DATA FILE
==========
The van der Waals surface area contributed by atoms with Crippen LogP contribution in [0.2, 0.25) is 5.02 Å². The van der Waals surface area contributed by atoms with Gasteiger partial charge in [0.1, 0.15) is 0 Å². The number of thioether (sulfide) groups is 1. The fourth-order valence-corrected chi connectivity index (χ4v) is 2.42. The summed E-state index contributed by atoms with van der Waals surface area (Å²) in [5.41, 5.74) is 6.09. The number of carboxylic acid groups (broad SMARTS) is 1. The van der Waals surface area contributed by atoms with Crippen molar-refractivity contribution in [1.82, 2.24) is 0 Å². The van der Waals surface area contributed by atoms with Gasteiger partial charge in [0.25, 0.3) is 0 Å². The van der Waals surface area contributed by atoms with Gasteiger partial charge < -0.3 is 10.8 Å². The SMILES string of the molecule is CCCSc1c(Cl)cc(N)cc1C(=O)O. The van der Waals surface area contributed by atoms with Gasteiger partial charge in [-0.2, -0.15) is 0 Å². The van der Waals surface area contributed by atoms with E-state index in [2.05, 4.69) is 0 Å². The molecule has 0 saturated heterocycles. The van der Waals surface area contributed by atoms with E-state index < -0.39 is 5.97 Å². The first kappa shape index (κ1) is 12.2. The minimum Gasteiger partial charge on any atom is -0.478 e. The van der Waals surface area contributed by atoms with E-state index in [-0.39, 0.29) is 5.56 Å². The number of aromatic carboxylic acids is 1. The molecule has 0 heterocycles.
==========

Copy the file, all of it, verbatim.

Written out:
The van der Waals surface area contributed by atoms with Crippen LogP contribution in [0.2, 0.25) is 5.02 Å². The van der Waals surface area contributed by atoms with Gasteiger partial charge in [0.1, 0.15) is 0 Å². The number of thioether (sulfide) groups is 1. The fourth-order valence-corrected chi connectivity index (χ4v) is 2.42. The summed E-state index contributed by atoms with van der Waals surface area (Å²) in [5.41, 5.74) is 6.09. The number of carboxylic acid groups (broad SMARTS) is 1. The van der Waals surface area contributed by atoms with Crippen molar-refractivity contribution in [1.82, 2.24) is 0 Å². The van der Waals surface area contributed by atoms with Gasteiger partial charge in [0.25, 0.3) is 0 Å². The van der Waals surface area contributed by atoms with Gasteiger partial charge < -0.3 is 10.8 Å². The SMILES string of the molecule is CCCSc1c(Cl)cc(N)cc1C(=O)O. The van der Waals surface area contributed by atoms with Gasteiger partial charge in [-0.2, -0.15) is 0 Å². The van der Waals surface area contributed by atoms with E-state index in [2.05, 4.69) is 0 Å². The molecule has 0 saturated heterocycles. The van der Waals surface area contributed by atoms with E-state index < -0.39 is 5.97 Å². The first kappa shape index (κ1) is 12.2. The minimum Gasteiger partial charge on any atom is -0.478 e. The van der Waals surface area contributed by atoms with E-state index in [-0.39, 0.29) is 5.56 Å². The number of aromatic carboxylic acids is 1. The molecule has 0 heterocycles.